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Philodendron Care

How to care for Philodendron in winter

by Plants for all Seasons 11 Jan 2022 0 Comments

Like all tropical plants, the Philodendron will enter a dormant state in winter. During this dormant period the plant is resting and, as a result, most of its functions slow down.

In the winter, you will notice growth almost stop and you may see changes in leaf colour. These changes can sometimes happen suddenly and can be worrying when you take care of your plants all year round. However, these changes are a natural part of a Philodendron’s life cycle.

During this time, your plant’s needs will change and you will need to adapt your care regime to suit these changes. Not doing this can cause issues with your plant so this guide will provide all the information you need to successfully care for your Philodendron through the winter.

What can affect your Philodendron in the winter?

There are a number of factors that can affect your Philodendron in the winter and each change will need you to adapt your care in certain ways. Here are some of the main factors that will impact the health of your Philodendron during the winter months:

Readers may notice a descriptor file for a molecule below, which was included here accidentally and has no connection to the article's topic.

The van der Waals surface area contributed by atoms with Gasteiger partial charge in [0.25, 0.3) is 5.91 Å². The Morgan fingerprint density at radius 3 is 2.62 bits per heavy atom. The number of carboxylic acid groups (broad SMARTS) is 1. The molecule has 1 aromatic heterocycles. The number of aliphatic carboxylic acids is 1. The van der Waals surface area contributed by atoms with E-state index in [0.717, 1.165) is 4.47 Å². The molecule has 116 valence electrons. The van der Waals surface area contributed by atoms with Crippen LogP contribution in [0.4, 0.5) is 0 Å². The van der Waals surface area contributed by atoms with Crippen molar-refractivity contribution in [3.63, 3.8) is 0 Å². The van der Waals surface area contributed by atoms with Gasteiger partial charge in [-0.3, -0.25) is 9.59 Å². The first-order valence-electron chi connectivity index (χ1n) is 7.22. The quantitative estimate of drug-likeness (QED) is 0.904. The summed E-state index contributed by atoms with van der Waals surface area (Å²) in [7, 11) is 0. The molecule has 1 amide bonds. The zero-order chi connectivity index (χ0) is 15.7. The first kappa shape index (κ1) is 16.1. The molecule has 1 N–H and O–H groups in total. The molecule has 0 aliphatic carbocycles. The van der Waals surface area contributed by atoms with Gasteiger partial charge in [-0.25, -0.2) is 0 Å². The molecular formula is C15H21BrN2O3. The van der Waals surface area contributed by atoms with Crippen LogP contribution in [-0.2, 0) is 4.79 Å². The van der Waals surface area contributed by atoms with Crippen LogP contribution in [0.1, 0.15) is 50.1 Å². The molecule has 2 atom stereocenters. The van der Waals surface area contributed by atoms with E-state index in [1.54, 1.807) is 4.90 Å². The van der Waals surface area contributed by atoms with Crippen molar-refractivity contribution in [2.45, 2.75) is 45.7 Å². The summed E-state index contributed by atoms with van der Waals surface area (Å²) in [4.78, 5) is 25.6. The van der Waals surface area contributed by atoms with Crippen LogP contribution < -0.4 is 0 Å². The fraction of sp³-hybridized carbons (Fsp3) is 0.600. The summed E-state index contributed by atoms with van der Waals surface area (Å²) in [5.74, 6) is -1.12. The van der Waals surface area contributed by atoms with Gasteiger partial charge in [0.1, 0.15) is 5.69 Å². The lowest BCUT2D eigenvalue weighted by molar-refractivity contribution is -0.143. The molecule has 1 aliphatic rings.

Tropical houseplants such as the Philodendron thrive on sunlight. During the winter, the intensity of any available sunlight is lower and the days are a lot shorter so your plant will not be getting the light it needs to produce enough energy. Philodendrons like bright, but indirect light, and a lack of light is the main cause for your plant to go dormant.

There are a few things you can do to give your plant a bit of a light boost during the winter: first is to move your philodendron to a sunnier location, this is the easiest thing you can do and provide your plant a much needed boost.

If there is still not enough light in your space you could choose to add UV grow lights to your plant. You don't need to be overly concerned about giving your plant as much light as it receives in the summer, and should judge it by looking at the leaves, if they start to wilt they are not receiving enough light, but beyond that you should be fine if you make the simple changes outlined above.


When a Philodendron gets colder and starts to receive less light, it will go dormant. When the plant is in this state it will stop growing and it’s need for water will also decrease significantly.

You will find that the soil in your plant pot will dry out a lot slower. It can be tempting to keep to your normal watering routine out of habit, but doing so will end up with your plant

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